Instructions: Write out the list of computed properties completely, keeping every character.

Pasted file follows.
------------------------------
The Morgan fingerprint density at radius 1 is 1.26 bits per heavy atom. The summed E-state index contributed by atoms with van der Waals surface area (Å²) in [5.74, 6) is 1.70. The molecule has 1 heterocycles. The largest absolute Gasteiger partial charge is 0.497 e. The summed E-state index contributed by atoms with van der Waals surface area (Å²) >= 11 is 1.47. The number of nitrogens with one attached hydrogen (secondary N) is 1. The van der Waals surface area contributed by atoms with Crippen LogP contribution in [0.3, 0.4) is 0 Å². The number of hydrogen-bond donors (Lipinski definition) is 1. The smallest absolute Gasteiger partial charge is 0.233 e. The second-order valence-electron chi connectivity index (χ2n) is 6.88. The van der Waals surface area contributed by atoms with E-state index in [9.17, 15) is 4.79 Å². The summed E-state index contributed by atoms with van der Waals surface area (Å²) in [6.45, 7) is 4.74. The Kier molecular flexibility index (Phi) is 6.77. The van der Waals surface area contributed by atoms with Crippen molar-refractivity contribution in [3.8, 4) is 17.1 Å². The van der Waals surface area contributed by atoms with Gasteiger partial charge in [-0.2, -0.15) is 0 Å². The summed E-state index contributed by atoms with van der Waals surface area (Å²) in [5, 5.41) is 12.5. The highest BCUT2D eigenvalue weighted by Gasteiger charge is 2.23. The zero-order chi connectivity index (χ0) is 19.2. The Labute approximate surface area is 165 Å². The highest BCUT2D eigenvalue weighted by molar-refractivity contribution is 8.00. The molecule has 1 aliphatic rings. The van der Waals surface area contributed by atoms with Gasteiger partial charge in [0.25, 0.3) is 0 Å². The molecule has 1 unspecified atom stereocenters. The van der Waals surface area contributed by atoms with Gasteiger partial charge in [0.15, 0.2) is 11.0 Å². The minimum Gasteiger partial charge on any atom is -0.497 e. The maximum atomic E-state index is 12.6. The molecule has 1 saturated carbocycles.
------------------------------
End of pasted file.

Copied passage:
The Morgan fingerprint density at radius 1 is 1.26 bits per heavy atom. The summed E-state index contributed by atoms with van der Waals surface area (Å²) in [5.74, 6) is 1.70. The molecule has 1 heterocycles. The largest absolute Gasteiger partial charge is 0.497 e. The summed E-state index contributed by atoms with van der Waals surface area (Å²) >= 11 is 1.47. The number of nitrogens with one attached hydrogen (secondary N) is 1. The van der Waals surface area contributed by atoms with Crippen LogP contribution in [0.3, 0.4) is 0 Å². The number of hydrogen-bond donors (Lipinski definition) is 1. The smallest absolute Gasteiger partial charge is 0.233 e. The second-order valence-electron chi connectivity index (χ2n) is 6.88. The van der Waals surface area contributed by atoms with E-state index in [9.17, 15) is 4.79 Å². The summed E-state index contributed by atoms with van der Waals surface area (Å²) in [6.45, 7) is 4.74. The Kier molecular flexibility index (Phi) is 6.77. The van der Waals surface area contributed by atoms with Crippen molar-refractivity contribution in [3.8, 4) is 17.1 Å². The van der Waals surface area contributed by atoms with Gasteiger partial charge in [-0.2, -0.15) is 0 Å². The summed E-state index contributed by atoms with van der Waals surface area (Å²) in [5, 5.41) is 12.5. The highest BCUT2D eigenvalue weighted by Gasteiger charge is 2.23. The zero-order chi connectivity index (χ0) is 19.2. The Labute approximate surface area is 165 Å². The highest BCUT2D eigenvalue weighted by molar-refractivity contribution is 8.00. The molecule has 1 aliphatic rings. The van der Waals surface area contributed by atoms with Gasteiger partial charge in [0.25, 0.3) is 0 Å². The molecule has 1 unspecified atom stereocenters. The van der Waals surface area contributed by atoms with Gasteiger partial charge in [0.15, 0.2) is 11.0 Å². The minimum Gasteiger partial charge on any atom is -0.497 e. The maximum atomic E-state index is 12.6. The molecule has 1 saturated carbocycles.